Description: The large-scale recovery of uranium from materials which also contained great quantities of fluorides did not give a product which had a low enough fluoride content to be treated satisfactorily by the other extraction process. The objective of the investigations carried out in this laboratory was a method of reducing the amount of fluoride which accompanied the uranium. The material from which the uranium was recovered in the industrial process was a slag containing (in addition to uranium) magnesium fluoride, calcium and dolomitic lines, crucible dross, and other waste products from the reaction of magnesium metal and uranium hexafluoride. Most of the fluoride was removed from this mixture by heating the roasted and ground slag with sulfuric acid. The residue was mixed with water and much of the caclium sulfate and fluoride, magnesium fluoride, and hydrated ferric oxide and alumina was precipitated by reducing the acidity. After filtering off the precipitate, ammonium sulfate was added to the solution and uranium peroxide (UO{sub 4} {center_dot} 2H{sub 2}O) was precipitated by addition of hydrogen peroxide. The pH of the solution was maintained between 3.0 and 3.5 during the precipitation by addition of sodium hydroxide. The uranium peroxide, even after washing, contained between 2 and 3% fluoride. The percentage of fluoride could be reduced to 0.5% by precipitating the peroxide from a more acidic solution but this required the use of much larger amounts of hydrogen peroxide.
Date: January 1, 1941
Creator: King, Edward J.

Supplement to Comparison of automatic control systems

Description: This analysis deals with the indirect regulator, wherefrom the behavior of the direct regulator is deduced as a limiting case. The prime mover is looked upon as "independent of the load": a change in the adjusting power (to be applied) for the control link (as, for example, in relation to the adjusting path (eta) with pressure valves or the rudder of vessels) does not modify the actions of the prime mover. Mass forces and friction are discounted; "clearance" also is discounted in the transmission links of the regulator.
Date: August 1941
Creator: Oppelt, W

The calculation of span load distributions of swept-back wings

Description: Span load distributions of swept-back wings have been calculated. The method used was to replace the wing with a bound vortex at the quarter-chord line and to calculate the downwash due to the system of bound and trailing vortices to conform at the three-quarter-chord line to the slope of the flat-plate wing surface. Results are given for constant-chord and 5:1 tapered plan forms, for sweep-back angles of 0 degrees, 30 degrees, and 45 degrees, and for aspect ratios of 3, 6, and 9. Some comments on the stalling of swept-back wings are included.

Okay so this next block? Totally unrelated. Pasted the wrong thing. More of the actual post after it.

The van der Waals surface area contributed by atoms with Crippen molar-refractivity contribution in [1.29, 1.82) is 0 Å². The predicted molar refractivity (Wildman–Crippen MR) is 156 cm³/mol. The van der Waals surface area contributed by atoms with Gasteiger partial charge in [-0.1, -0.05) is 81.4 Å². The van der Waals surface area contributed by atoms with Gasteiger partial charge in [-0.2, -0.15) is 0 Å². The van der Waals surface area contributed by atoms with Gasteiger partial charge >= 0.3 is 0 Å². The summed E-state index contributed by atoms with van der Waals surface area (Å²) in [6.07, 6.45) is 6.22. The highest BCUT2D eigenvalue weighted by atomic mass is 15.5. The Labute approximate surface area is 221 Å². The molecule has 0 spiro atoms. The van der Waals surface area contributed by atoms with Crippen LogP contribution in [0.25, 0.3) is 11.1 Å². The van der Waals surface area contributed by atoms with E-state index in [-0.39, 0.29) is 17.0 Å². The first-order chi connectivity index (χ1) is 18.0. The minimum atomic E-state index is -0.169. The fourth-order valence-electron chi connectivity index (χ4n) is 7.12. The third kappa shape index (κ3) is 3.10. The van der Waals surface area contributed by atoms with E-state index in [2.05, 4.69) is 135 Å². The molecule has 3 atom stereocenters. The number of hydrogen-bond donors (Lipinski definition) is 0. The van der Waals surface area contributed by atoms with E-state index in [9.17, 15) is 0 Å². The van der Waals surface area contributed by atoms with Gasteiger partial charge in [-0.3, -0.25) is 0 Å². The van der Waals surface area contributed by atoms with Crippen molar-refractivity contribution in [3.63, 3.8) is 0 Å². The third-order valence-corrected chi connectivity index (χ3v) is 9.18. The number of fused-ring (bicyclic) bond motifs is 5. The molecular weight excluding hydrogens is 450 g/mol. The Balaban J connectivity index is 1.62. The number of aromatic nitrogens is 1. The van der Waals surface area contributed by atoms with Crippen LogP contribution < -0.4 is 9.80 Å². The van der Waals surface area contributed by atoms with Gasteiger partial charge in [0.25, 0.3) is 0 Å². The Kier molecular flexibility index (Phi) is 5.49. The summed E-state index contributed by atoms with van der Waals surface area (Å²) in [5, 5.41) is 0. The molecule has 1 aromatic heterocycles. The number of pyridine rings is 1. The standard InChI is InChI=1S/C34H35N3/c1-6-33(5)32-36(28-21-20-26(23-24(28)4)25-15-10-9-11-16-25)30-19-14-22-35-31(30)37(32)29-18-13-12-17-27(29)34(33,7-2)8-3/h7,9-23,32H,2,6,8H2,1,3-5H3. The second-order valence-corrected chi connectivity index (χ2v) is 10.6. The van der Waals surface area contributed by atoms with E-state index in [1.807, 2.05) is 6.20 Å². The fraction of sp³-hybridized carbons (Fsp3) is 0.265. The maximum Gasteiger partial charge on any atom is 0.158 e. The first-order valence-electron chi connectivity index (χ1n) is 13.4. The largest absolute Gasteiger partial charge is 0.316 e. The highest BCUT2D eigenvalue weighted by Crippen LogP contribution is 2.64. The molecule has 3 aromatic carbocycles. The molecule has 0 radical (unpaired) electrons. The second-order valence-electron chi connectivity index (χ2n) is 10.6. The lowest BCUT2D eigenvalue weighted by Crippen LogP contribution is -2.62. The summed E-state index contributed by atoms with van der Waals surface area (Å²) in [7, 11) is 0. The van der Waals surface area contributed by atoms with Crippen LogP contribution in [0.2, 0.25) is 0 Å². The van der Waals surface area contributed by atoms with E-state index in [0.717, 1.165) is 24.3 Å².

Date: December 1941
Creator: Mutterperl, William

Methods of analyzing wind-tunnel data for dynamic flight conditions

Description: The effects of power on the stability and the control characteristics of an airplane are discussed and methods of analysis are given for evaluating certain dynamic characteristics of the airplane that are not directly discernible from wind-tunnel tests alone. Data are presented to show how the characteristics of a model tested in a wind tunnel are affected by power. The response of an airplane to a rolling and a yawing disturbance is discussed, particularly in regard to changes in wing dihedral and fin area. Solutions of the lateral equations of motion are given in a form suitable for direct computations. An approximate formula is developed that permits the rapid estimation of the accelerations produced during pull-up maneuvers involving abrupt elevator deflections.
Date: October 1941
Creator: Donlan, C. J. & Recant, I. G.

Comparison of Vee-Type and Conventional Tail Surfaces in Combination with Fuselage and Wing in the Variable-Density Tunnel

Description: Report discussing the pitching and yawing of a vee-type tail and a conventional tail surface and the method used to calculate the yawing-moment to pitching-moment ratio. From Summary: "The pitching and the yawing moments of a vee-type and a conventional type of tail surface were measured. The tests were made in the presence of a fuselage and a wing-fuselage combination in such a way as to determine the moments contributed by the tail surfaces."
Date: July 1, 1941
Creator: Greenberg, Harry